Works of wood, courtesy of Dad

“I could paint it!”

That was my refrain the past 18 months as Tyler and I have remodeled the old Methodist church into our home. Trim? Paint it. Cupboards? Painted. Antique finds? Sand it, and cover it with paint. Raw wood, weathered wood, finished wood, painted wood—I always think I can paint it.

But Tyler is not as much a fan of painted wood as I am. Sometimes he likes the warmth of stained wood. My father, a talented woodworker, thinks similarly, and he came through with two beautiful items that show off the wood—no paint.

I’m sharing these two projects today in honor of Dad’s birthday tomorrow. In his retirement, he has created a vast array of beautiful wood pieces, including many pieces of furniture, uncounted tiny kitchen table sets for toddlers, cribbage boards, turning puzzle boards and other cool and unique items. He’s quite creative and rather humble. But I’m calling attention to him and his work because he deserves it, especially on his birthday. (Happy Birthday, Dad!)

end table from side
That a raw edge with some of the bark still attached.

The first piece was an end table Dad made for me for my birthday. You know how some people collect cool postage stamps or whale figurines? My dad appreciates wood. So when a tree fell down in his yard, he didn’t see garbage—he saw raw material.

trunk end table
Look at all those rings of growth! That was an old tree, just like the church.

The top of this end table is a slice of wood from that fallen tree, raw edges an all, and the stand was carefully created by Dad in his woodshop with various tools that make pieces of lumber into beautiful artifacts. The table now stands at attention between two loungers on my balcony, the perfect natural touch among my refined chairs.

dads bowl in full

Speaking of beautiful artifacts, Dad sent me this bowl he made “just because.” Well, it wasn’t only because he was thinking of me randomly. He made his first turned bowl for my mother and the second for my sister as a birthday gift so he didn’t want me to feel left out.

dads bowl

This bowl is made of 200 pieces of walnut and maple, carefully assembled, glued and planed (I think planed is the verb, maybe it’s turned) into this one-of-a-kind piece made just for me. (Thanks, Dad!)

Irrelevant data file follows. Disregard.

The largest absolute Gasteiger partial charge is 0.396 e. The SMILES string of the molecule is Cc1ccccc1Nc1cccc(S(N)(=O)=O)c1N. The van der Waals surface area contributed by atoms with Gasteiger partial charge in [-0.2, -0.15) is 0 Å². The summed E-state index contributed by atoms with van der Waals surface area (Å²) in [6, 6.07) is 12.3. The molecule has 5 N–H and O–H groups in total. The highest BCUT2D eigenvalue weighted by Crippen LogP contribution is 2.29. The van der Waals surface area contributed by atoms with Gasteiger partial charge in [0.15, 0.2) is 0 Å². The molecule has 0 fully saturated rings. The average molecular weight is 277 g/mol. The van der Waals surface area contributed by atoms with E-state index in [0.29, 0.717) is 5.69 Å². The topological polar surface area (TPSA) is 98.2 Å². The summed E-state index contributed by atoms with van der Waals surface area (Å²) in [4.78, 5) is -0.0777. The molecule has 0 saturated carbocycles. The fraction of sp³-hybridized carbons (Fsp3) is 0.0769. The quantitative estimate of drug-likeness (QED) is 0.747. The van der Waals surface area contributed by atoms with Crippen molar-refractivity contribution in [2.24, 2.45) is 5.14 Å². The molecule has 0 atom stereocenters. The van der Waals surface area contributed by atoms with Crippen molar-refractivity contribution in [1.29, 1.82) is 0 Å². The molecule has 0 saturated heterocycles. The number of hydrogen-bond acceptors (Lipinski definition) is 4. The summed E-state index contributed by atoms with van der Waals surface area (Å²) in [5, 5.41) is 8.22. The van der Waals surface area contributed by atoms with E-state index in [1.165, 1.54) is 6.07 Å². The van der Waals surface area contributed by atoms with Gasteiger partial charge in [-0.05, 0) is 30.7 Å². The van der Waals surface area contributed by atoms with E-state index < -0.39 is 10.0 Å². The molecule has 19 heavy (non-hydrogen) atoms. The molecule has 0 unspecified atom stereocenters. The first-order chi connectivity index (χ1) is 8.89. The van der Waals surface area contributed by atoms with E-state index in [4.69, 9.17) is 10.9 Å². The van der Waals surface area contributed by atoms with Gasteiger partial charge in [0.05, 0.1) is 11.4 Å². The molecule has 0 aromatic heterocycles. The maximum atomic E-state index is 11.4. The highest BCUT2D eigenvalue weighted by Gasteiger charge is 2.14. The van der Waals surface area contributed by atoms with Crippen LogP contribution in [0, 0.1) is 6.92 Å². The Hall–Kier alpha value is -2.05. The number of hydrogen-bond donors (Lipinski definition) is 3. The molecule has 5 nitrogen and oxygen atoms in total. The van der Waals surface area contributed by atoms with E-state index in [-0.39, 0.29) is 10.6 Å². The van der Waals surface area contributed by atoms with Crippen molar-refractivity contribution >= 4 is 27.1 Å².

I’ve now set this bowl in a place of honor in the new shelving at the back of our great room. That project is another story. I’ll share pictures of those shelves on another day.

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Drawing is not what one sees but what one can make others see

Our story so far: A far-flung friend I made back in my corporate days paid us a visit at the old Methodist church we turned into our home, and she likened the trip to a mecca.

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piece of belfry
This piece of wood almost certainly was installed with the bell, presumably some 126 year ago. It was removed by Reroofer last fall when he repaired the flat roof on the belfry.

This friend who came from far away once worked with me on creative projects that sometimes required sketches to get her point across. When she made her pilgrimage to the church, she agreed to attend a local lecture by an inspiring junking couple who shared ideas on how to turn topless teapots into planters and old yard implements into décor. I hauled an old piece of the belfry—a curved piece of wood that had been part of the wheel to ring it—to the talk to get their advice on how we might repurpose it. One of their suggestions was as a headboard. Privately, I rejected this idea as unnecessary, but my friend took this bit of advice to bed with her; while sleeping in the guest room—right next to the belfry—she apparently dreamed a vision. The next morning, she presented me with a drawing of how we could turn this leftover piece of wood into a showplace headboard for the upstairs guest room. She even had an idea for incorporating a little bell into the headboard in tribute to the big bell in our belfry.

sketch of headboard
Imagine the sweet dreams this headboard might inspire.

Inspired! The headboard we used up there was the one made for a king bed; it would need to be replaced. I filed her idea away for use later, when we had the time to work on such creative projects. It was not the first concept in the church that began as a sketch and flowered into something real and beautiful.

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Today’s headline is a quote from 19th century French artist Edgar Degas.

Tomorrow: Sister pays a visit as Chapter 44 opens. Read about it here.